They just might be, unless all of us reduce our dependence on antibiotics, says Philip Tierno, director of clinical microbiology at New York University Medical Center and Mt. Sinai Medical Center in New York City.
"Antibiotic resistance is more prevalent than you'd think," Tierno adds. There are two main reasons for it: Overprescription of antibiotics by doctors and the use of antibiotics in livestock, he says.
"One hundred and fifty million prescriptions are written annually," Tierno says. "Ninety million of those are for antibiotics, and 50 million of those are unnecessary."
Many antibiotic prescriptions are written for sore throats, but only a small percentage of them are caused by Group A streptococci bacteria, which causes strep throat. The germ can also cause sinus, ear and skin infections.
Left untreated, strep can progress into scarlet fever or the more serious rheumatic fever, with potentially fatal consequences. Young children are especially vulnerable to such complications.
Strep throat is commonly treated with antibiotics, such as penicillin, or erythromycin for those who are allergic to penicillin.
In yesterday's New England Journal of Medicine report, researchers from Children's Hospital of Pittsburgh studied a group of 100 area school children from kindergarten through eighth grade. They found that Group A streptococci was resistant to erythromycin in 48 percent of the throat cultures taken between October 2000 and May 2001.
According to the researchers, this is the first time such a high level of resistance to erythromycin has been found in the United States.
Similarly high levels of resistance have been reported in other countries, however, Tierno says. In Japan and Finland, he says, resistance to Group A strep has been reported at levels exceeding 50 percent.
The good news, according to Tierno, is that in Japan the rate of resistance has fallen as health officials there decreased their use of erythromycin-based antibiotics. By not using these drugs, Tierno explains, the germs become vulnerable to them again.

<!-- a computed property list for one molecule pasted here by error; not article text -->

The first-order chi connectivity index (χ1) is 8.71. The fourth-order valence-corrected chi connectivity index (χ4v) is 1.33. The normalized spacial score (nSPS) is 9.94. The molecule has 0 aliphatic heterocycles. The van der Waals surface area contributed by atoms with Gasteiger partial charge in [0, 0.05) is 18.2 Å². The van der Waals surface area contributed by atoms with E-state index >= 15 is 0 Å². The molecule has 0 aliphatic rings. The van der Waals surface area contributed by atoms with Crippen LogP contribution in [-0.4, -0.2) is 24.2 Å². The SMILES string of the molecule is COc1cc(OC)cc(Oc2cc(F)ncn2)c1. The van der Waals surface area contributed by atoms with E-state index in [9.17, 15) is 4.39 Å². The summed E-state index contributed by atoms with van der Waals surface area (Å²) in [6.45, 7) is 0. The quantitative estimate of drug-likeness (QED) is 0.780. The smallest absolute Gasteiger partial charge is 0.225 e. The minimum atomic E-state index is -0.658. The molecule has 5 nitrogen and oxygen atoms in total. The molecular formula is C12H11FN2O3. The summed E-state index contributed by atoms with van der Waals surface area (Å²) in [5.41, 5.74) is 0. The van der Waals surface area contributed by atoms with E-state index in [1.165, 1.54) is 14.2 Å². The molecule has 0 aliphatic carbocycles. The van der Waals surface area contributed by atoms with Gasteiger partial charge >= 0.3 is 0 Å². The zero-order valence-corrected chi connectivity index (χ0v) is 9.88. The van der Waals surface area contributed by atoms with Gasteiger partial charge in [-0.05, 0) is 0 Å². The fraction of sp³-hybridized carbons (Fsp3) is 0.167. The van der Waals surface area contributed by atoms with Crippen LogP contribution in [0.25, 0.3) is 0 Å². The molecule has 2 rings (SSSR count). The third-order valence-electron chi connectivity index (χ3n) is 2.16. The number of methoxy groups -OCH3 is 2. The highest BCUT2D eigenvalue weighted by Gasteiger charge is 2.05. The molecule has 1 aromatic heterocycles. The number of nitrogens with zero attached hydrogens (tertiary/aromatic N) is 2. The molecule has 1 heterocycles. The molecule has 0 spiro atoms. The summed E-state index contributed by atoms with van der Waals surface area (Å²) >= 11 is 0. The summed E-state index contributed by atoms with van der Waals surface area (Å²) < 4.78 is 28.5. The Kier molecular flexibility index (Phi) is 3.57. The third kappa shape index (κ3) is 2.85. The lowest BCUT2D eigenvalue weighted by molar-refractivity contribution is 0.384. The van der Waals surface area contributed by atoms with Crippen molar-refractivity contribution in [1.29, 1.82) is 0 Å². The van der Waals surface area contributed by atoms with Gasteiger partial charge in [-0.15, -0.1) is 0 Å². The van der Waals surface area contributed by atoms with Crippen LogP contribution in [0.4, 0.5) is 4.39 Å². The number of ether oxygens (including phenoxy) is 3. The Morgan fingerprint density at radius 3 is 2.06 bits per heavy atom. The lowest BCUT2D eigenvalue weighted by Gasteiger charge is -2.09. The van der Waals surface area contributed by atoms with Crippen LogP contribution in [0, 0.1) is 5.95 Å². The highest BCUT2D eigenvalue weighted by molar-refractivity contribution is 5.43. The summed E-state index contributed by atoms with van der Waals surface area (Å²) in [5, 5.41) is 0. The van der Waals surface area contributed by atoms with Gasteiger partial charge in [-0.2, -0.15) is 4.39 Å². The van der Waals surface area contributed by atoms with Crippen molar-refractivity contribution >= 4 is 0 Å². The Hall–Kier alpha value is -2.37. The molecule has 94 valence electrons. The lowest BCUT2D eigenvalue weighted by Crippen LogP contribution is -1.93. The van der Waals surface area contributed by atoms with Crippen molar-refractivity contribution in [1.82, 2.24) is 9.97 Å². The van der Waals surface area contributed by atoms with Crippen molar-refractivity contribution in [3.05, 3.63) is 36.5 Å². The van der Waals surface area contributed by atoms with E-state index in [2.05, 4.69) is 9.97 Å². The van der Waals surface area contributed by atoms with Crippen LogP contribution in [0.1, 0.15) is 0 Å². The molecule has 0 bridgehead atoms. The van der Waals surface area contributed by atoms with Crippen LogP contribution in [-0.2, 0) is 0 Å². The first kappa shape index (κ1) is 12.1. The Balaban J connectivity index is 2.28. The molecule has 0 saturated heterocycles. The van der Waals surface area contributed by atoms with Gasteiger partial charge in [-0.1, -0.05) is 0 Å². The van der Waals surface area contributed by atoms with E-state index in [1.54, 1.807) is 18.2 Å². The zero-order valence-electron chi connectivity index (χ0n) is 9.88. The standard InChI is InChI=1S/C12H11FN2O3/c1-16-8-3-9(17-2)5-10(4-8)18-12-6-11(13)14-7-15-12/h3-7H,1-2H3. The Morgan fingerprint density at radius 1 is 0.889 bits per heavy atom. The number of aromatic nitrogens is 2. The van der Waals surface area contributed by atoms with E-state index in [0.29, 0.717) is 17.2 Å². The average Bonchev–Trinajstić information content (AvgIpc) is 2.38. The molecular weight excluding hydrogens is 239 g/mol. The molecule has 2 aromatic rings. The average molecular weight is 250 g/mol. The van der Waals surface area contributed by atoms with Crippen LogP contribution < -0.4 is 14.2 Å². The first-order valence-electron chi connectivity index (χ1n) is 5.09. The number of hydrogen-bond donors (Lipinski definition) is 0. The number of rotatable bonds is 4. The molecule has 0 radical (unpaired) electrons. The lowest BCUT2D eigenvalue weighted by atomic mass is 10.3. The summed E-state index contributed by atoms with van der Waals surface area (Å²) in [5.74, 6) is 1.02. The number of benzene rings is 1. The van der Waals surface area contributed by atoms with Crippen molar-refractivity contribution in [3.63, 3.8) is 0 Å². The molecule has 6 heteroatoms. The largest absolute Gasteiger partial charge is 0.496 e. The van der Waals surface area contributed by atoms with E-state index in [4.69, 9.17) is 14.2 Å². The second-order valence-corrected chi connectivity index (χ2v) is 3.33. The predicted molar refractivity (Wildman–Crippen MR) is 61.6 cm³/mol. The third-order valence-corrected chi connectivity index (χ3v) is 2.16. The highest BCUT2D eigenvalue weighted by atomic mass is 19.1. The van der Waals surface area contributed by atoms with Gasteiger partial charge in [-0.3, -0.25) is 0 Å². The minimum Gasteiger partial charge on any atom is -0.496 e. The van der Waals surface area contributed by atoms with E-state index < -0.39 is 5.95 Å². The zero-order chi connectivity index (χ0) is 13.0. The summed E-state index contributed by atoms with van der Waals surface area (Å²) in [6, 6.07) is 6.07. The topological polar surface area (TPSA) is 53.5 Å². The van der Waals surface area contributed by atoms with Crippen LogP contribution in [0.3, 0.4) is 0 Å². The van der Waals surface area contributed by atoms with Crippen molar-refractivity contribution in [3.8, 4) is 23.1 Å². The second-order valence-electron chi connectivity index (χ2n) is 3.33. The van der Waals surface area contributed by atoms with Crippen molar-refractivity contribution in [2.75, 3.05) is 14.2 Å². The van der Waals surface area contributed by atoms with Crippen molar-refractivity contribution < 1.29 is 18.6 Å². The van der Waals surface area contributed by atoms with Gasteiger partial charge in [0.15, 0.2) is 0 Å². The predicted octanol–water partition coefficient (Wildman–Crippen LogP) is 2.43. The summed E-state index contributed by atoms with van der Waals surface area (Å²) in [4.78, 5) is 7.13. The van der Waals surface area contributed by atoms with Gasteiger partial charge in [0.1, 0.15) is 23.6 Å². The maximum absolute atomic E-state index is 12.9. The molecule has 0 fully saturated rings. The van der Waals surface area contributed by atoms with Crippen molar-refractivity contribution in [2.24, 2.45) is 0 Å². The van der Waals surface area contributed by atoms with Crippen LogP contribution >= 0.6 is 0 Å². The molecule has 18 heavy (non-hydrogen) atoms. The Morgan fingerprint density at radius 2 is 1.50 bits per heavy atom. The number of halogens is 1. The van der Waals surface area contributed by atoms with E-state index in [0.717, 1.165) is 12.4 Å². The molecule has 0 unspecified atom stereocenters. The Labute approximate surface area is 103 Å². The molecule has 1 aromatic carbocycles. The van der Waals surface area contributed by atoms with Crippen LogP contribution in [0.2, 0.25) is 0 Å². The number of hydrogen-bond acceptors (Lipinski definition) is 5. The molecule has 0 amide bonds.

The Pittsburgh researchers followed the children for three years, and during the first two years, while they did find cases of strep, they found no signs of antibiotic resistance. It wasn't until the third year that the antibiotic-resistant strain appeared.
Tierno says this finding clearly points to overuse of antibiotics.
"What causes drug resistance is the inappropriate use of antibiotics by physicians," he says. But patients are partly to blame as well, he adds, because they push for inappropriate prescriptions when they're ill.
Dr. James Musser is chief of the Laboratory of Human Bacterial Pathogenesis at the National Institute of Allergy and Infectious Diseases in Hamilton, Mont. He says, "From a national perspective, we need to be very concerned about increasing antibiotic resistance in any pathogen."
And, he adds, we need a study that looks at a greater geographical area to assess how widespread the problem [uncovered in Pittsburgh] might be.
In the meantime, he says, "It's important for patients to realize that not every upper-respiratory infection is of bacterial origin and to listen closely to the advice of the treating physician."
That means patients shouldn't badger their doctor for antibiotics unless they're deemed necessary.
What to Do: For more information on strep throat infections, visit Kid's Health. To learn more about the problem of antibiotic resistance, read this information from the U.S. Centers for Disease Control and Prevention.